RAID Levels Explained

When it comes to corporate data on enterprise level storage it’s important to make sure that your data is protected and available at all times, or as close to that as you can get. For the average home user you can simply backup your files to an external hard drive, flash drive or DVD and be ok using software like Allway Sync or something similar.

Companies will likely back up their data on a regular basis but will also employ data protection on the storage arrays themselves in the form of RAID which stands for Redundant Array of Independent Disks. RAID protects your data by allowing you to lose a drive (or 2) and still keep your data intact. It can also increase the performance of your storage depending on what level you use.

The term RAID was introduced in 1987 and has evolved with newer types of RAID levels offering more protection and better performance. There have also been some older RAID versions that have been depreciated and not really used anymore. In this article we will talk about the most commonly used RAID levels and give a brief overview of what each one does.

Let’s begin with RAID 0 which is simply called data striping. Striping is a process which involves dividing the data into blocks and writing it across all the disks in the RAID set. Since the data is spread across multiple disks obviously you need more than one disk so two is the minimum requirement and you can use as many disks as your controller can handle.


The reason for doing this is all about performance. Since the data is written to all the disks in the set then reads and writes can be performed on multiple disks at the same time to make them faster. Since there is no parity used in RAID 0 and all the data is spread out on all the disks if you lose one disk then you lose your data. So if you want to get the performance of a RAID 0 configuration and your data is important to you then you better do regular backups as well.

Next we have RAID 1 which is called mirroring. Mirroring involves having 2 disks and the data is mirrored between them or in other words each disk is identical to the other. That way if you lose a disk then the other one continues on since it has a copy of all the data. Then you replace the bad disk and the mirror repairs itself and you are back in business. If you lose both disks then you lose your data of course.


One big downside to RAID 1 is that you only get half the capacity of your disks. So if you have two 1 TB disks then you only get 1TB of total space since the other 1TB is an exact copy. And both disks need to be the same size as well. RAID 1 offers great read performance and good write performance so you get some benefits there too.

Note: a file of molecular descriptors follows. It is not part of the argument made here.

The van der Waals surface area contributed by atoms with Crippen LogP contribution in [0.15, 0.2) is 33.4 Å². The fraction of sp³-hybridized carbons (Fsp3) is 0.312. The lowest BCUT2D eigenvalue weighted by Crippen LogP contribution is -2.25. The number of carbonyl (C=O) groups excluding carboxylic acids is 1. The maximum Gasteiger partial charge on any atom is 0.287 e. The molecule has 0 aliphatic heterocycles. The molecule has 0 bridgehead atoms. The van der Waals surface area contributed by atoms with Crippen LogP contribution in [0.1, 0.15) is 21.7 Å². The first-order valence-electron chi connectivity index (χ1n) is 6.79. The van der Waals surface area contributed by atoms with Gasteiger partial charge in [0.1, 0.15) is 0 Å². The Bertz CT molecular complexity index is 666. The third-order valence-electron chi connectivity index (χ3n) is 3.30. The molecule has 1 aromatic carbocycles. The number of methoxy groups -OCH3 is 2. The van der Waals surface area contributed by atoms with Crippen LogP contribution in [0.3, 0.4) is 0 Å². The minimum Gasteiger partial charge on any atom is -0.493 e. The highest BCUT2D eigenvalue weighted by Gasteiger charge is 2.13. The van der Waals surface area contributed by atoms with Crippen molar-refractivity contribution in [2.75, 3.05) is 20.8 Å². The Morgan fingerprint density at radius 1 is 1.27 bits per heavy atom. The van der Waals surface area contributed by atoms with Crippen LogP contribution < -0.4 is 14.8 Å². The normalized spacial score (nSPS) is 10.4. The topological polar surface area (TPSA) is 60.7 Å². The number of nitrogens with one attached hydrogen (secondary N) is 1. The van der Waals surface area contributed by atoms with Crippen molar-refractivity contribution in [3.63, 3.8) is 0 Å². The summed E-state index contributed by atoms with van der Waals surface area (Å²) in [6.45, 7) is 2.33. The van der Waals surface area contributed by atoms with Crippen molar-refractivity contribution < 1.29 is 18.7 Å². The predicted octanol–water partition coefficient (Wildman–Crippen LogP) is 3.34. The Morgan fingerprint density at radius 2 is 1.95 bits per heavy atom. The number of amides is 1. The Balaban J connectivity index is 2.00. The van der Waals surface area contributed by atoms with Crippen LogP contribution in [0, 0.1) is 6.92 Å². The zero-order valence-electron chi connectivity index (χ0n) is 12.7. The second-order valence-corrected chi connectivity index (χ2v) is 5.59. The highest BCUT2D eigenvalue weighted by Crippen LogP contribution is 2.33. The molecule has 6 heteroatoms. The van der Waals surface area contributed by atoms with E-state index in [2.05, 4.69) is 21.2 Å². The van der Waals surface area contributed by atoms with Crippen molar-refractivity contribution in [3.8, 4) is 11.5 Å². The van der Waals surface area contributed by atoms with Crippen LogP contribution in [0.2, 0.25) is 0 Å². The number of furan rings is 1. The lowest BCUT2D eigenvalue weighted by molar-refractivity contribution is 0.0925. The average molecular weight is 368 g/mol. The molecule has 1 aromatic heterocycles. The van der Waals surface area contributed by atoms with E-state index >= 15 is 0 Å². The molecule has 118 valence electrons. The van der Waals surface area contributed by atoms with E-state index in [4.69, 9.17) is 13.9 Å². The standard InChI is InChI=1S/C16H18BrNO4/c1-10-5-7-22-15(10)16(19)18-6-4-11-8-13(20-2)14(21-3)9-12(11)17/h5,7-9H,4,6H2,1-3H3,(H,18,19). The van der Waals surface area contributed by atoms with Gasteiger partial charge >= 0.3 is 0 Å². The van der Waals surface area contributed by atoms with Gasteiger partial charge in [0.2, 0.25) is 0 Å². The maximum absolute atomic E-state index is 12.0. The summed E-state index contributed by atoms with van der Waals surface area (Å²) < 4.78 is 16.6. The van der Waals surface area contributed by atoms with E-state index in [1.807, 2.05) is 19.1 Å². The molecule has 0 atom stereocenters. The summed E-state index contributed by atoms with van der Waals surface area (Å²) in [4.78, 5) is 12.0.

RAID 5 is another common RAID type although its popularity is slowing diminishing. RAID 5 is called striping with parity because it stripes the data across the disks like RAID 0 does but it also writes the parity information across all the drives as well. This results in the loss of capacity equal to 1 drive.


This parity data allows you to lose 1 drive in the set and still keep all of your data but if you lose more than 1 drive, all is lost. With RAID 5 you normally have a hot spare on hand so if a drive fails the spare kicks into action and gets rebuilt with the data to make the set function properly again. You need a minimum of 3 disks to use RAID 5 and it offers fast read performance but slower write performance since data needs to be written to all the disks. Many people will use RAID 6 as an alternative to RAID 5 because you can lose 2 disks in the set and still have all of your data intact.

Now we will discuss a couple of hybrid RAID configurations that are becoming more popular. First is RAID 0+1 also known as a mirror of stripes. This consists of having 2 or more groups consisting of RAID 0 sets (striped) and then these groups are mirrored with each other.

RAID 0+1

This configuration provides data redundancy thanks to the mirror and performance enhancements thanks to being striped. You need a minimum of 4 disks for this configuration and you can lose 1 disk in each set and still retain all of your data but if you lose both disks in a set then your data is lost. And just like with RAID 1 you lose half of your total disk capacity thanks to the mirror. RAID 0+1 gives you high read performance but average write performance. But just like RAID 1 you lose half of your capacity thanks to the mirror.

The other hybrid RAID configuration we will discuss is RAID 10 (sometimes called RAID 1+0) and also referred to as stripe of mirrors. In this configuration you will have groups of RAID 1 mirrored disks that are striped together for performance. It’s kind of like RAID 0+1 backwards.


RAID 10 offers redundancy thanks to the groups being mirrored so you can lose a disk in each group and still retain your data but if you lose both disks in a group you are out of luck. And you lose half of your capacity because of the mirror again. RAID 10 offers high read performance and decent write performance. It requires a minimum of 4 disks and will use the capacity size of the smallest disk so if you have three 2TB drives and one 1TB drive then it will use 1TB of capacity out of each of the 2TB drives.


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